As the Court stated in West Virginia State Board of Education v. Barnette, 319 U.S. 624, 641-42, 63 S. Ct. 1178, 1186-87, 87 L. Ed. 1628 (1943):
The case is made difficult not because the principles of its decision are obscure but because the flag involved is our own. Nevertheless, we apply the limitations of the Constitution with no fear that freedom to be intellectually and spiritually diverse or even contrary will disintegrate the social organization.... [F]reedom to differ is not limited to things that do not matter much. That would be a mere shadow of freedom. The test of its substance is the right to differ as to things that touch the heart of the existing order.
Although Monroe's opinions and her means of expressing her ideas are doubtless highly unpopular, her right to express her beliefs is guaranteed by the Constitution. We hold that Ga.Code Ann. Sec. 26-2803 is unconstitutional as applied to Monroe.
Accordingly, the judgment below is REVERSED.
A number of states have adopted some form of a flag desecration statute. See Ely, Flag Desecration: A Case Study in the Roles of Categorization and Balancing in First Amendment Analysis, 88 Harv. L. Rev. 1482, 1502 n. 78 (1975). A federal flag desecration statute penalizes " [w]hoever knowingly casts contempt upon any flag of the United States by publicly mutilating, defacing, defiling, burning, or trampling upon it...." 18 U.S.C. § 700(a). 18 U.S.C. § 700(c) expressly provides that the state statutes are not preempted by the federal flag desecration statute
In the late 1960's and early 1970's, there were a great number of cases involving violations of state and federal flag desecration statutes. For a list of such cases, see Smith v. Goguen, 415 U.S. 566, 583-84 n. 1, 94 S. Ct. 1242, 1252-53 n. 1, 39 L. Ed. 2d 605 (1974) (White, J., concurring).
The first amendment is applicable to the states by virtue of the fourteenth amendment. Gitlow v. New York, 268 U.S. 652, 666, 45 S. Ct. 625, 629, 69 L. Ed. 1138 (1925)
One commentator has defined symbolic conduct as follows:
First, the conduct should be assertive in nature. This will generally mean that the conduct is a departure from the actor's normal activities and cannot adequately be explained unless a desire to communicate is presumed. Second, the actor must have reason to expect that his audience will recognize his conduct as communication. Third, communicative value does not depend on whether the idea sought to be expressed can be verbalized. The symbolism or medium may be an idea in itself.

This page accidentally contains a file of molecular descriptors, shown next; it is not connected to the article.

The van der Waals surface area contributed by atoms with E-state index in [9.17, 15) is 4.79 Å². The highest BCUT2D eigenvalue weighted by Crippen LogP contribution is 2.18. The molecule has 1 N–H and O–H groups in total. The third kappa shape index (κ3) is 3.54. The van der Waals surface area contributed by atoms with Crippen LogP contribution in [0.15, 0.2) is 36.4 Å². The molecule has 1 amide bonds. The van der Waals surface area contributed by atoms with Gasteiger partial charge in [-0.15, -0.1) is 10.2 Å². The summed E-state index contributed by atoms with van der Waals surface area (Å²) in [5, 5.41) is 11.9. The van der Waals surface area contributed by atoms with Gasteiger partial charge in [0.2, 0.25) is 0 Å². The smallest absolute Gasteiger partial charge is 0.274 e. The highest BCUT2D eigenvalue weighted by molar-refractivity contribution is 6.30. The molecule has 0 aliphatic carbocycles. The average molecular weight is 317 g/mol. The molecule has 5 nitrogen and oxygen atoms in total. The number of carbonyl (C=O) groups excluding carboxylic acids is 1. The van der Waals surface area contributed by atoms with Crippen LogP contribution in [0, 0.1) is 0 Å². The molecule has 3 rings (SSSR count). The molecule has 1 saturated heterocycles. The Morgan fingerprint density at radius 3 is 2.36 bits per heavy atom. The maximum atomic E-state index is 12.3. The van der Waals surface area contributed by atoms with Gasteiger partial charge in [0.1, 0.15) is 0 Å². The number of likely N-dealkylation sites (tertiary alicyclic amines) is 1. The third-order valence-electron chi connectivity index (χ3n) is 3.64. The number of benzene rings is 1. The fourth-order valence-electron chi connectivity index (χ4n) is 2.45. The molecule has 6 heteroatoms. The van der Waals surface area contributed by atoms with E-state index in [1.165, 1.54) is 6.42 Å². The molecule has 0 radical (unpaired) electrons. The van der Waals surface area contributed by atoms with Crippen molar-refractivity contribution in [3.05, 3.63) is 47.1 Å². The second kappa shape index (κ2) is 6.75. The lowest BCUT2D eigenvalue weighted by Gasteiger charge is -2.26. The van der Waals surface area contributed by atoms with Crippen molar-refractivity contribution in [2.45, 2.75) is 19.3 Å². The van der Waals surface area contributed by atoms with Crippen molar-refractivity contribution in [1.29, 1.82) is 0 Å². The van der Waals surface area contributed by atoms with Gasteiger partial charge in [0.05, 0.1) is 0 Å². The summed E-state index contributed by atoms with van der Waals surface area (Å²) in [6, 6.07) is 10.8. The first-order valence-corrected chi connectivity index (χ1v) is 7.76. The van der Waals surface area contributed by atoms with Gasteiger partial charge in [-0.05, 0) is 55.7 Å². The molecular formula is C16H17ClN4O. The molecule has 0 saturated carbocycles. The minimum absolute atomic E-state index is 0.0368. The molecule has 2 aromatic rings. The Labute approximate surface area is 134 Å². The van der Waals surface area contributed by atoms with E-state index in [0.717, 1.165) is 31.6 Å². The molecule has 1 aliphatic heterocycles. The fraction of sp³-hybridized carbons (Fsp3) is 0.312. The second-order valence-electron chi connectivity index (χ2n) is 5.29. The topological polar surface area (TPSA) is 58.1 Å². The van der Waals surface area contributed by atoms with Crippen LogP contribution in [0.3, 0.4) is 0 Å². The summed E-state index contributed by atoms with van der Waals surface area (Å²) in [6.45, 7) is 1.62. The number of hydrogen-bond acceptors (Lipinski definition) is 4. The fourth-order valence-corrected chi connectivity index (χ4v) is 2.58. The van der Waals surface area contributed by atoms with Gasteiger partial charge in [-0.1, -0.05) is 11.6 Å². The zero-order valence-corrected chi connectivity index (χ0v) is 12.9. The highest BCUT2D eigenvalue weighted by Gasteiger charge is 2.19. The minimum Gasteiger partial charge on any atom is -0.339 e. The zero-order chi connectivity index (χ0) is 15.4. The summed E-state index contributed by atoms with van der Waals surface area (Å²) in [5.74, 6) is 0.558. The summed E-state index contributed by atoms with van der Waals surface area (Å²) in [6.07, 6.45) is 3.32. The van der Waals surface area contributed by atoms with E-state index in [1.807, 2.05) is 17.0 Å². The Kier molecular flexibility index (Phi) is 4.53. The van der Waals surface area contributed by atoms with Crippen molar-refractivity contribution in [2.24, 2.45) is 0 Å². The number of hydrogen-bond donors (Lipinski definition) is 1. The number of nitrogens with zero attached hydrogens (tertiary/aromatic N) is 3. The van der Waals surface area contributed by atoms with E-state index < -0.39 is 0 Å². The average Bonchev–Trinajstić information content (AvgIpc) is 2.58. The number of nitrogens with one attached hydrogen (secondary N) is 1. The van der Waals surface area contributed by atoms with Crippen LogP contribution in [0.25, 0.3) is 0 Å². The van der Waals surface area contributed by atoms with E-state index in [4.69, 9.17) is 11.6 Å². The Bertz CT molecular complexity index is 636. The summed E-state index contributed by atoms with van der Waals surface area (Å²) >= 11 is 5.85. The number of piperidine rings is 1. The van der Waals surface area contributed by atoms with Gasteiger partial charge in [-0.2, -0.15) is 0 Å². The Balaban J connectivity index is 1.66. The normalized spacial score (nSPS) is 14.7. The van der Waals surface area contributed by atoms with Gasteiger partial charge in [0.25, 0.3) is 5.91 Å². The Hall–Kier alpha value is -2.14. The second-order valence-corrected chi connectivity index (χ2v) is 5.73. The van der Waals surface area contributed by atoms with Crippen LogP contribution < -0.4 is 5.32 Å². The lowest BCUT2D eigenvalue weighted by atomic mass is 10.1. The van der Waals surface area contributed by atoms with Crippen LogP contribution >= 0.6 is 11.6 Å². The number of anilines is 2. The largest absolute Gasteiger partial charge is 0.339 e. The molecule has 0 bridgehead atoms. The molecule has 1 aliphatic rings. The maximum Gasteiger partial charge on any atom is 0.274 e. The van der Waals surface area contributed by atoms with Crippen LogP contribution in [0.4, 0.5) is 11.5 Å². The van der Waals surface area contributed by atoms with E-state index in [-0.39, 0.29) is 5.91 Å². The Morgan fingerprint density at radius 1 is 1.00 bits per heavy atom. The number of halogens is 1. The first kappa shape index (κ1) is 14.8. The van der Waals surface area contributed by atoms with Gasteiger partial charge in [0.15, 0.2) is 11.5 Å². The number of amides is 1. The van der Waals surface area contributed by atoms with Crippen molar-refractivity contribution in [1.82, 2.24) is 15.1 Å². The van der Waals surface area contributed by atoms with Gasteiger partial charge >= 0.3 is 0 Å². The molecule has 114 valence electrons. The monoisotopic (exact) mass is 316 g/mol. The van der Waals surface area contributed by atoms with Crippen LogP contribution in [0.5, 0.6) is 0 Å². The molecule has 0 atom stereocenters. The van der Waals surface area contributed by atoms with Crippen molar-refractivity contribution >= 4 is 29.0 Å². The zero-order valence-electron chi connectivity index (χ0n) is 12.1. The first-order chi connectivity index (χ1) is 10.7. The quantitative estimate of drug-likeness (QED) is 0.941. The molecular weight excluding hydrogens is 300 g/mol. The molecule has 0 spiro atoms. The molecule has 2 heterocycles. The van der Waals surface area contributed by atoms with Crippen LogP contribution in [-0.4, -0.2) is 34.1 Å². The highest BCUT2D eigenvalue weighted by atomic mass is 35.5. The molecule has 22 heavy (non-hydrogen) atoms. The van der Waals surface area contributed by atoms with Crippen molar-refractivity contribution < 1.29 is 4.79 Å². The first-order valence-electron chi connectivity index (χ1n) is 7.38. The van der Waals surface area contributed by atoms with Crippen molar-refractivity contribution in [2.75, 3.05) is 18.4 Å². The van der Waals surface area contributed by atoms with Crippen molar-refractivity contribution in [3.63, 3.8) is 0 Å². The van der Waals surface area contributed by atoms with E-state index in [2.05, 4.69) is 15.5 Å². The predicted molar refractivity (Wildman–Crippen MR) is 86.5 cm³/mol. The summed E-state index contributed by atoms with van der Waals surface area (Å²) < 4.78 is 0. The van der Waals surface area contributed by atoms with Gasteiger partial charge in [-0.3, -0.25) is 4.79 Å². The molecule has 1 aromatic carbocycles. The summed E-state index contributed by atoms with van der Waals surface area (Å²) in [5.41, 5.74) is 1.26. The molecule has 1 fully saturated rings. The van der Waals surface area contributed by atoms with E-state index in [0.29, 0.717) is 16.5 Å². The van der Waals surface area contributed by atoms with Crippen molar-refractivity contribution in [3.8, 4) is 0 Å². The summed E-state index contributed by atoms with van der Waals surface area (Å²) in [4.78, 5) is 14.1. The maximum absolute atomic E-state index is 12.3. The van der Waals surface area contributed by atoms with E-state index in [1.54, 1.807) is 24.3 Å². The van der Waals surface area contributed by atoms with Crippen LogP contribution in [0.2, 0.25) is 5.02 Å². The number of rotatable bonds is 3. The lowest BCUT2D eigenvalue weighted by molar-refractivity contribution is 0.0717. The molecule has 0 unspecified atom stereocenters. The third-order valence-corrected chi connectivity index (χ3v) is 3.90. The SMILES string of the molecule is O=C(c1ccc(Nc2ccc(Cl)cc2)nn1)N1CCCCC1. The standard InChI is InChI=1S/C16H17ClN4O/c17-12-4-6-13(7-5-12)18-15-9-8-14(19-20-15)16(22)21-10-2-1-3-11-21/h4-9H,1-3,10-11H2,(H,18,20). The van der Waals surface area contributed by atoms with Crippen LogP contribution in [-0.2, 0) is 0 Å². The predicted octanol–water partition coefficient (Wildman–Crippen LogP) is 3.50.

Note, Symbolic Conduct, 68 Colum. L. Rev. 1091, 1117 (1968).
The Court cited other examples of statutes directed solely at noncommunicative conduct: "A law prohibiting destruction of Selective Service certificates no more abridges free speech on its face than a motor vehicle law prohibiting the destruction of drivers' licenses, or a tax law prohibiting the destruction of books and records." 391 U.S. at 375, 88 S. Ct. at 1678
Monroe contends that we should not consider prevention of breach of the peace as a state interest because the Georgia Supreme Court did not mention this interest in affirming her conviction. For purposes of this appeal, we will assume that prevention of breach of the peace is a State of Georgia interest. See Spence v. Washington, 418 U.S. 405, 412, 94 S. Ct. 2727, 2731, 41 L. Ed. 2d 842 (1974) ("We think it appropriate to review briefly the range of various state interests that might be thought to support the challenged conviction"); Street v. New York, 394 U.S. 576, 590-91, 89 S. Ct. 1354, 1364-65, 22 L. Ed. 2d 572 (1969) ("We can think of four governmental interests which might conceivably have been furthered")
See, e.g., Sutherland v. DeWulf, 323 F. Supp. 740, 745 (S.D. Ill. 1971); State v. Royal, 113 N.H. 224, 305 A.2d 676, 680 (1973); State v. Mitchell, 32 Ohio App.2d 16, 288 N.E.2d 216, 226 (1972); State v. Waterman, 190 N.W.2d 809, 811-12 (Iowa 1971)
See, e.g., United States ex rel. Radich v. Criminal Court, 385 F. Supp. 165, 180-82 (S.D.N.Y. 1974); Cline v. Rockingham County Superior Court, 367 F. Supp. 1146, 1151-53 (D.N.H. 1973), aff'd, 502 F.2d 789 (1st Cir. 1974); Crosson v. Silver, 319 F. Supp. 1084, 1088 (D. Ariz. 1970); Hodsdon v. Buckson, 310 F. Supp. 528, 535 (D. Del. 1970), rev'd on other grounds, 444 F.2d 533 (3d Cir. 1971); People v. Vaughan, 183 Colo. 40, 514 P.2d 1318, 1323 (1973); State v. Kool, 212 N.W.2d 518, 521 (Iowa 1973); People v. Von Rosen, 13 Ill. 2d 68, 147 N.E.2d 327, 329 (1958)
The "clear and present danger" test was first enunciated by the Supreme Court in Schenck v. United States, 249 U.S. 47, 52, 39 S. Ct. 247, 249, 63 L. Ed. 470 (1919), in which the Court stated that the object was to determine "whether the words are used in such circumstances and are of such a nature as to create a clear and present danger that they will bring about the substantive evils that Congress has a right to prevent." See also Gitlow v. New York, 268 U.S. 652, 672-73, 45 S. Ct. 625, 632-33, 69 L. Ed. 1138 (1925) (Holmes, J., dissenting). See generally Note, 68 Colum. L. Rev., supra, at 1118-21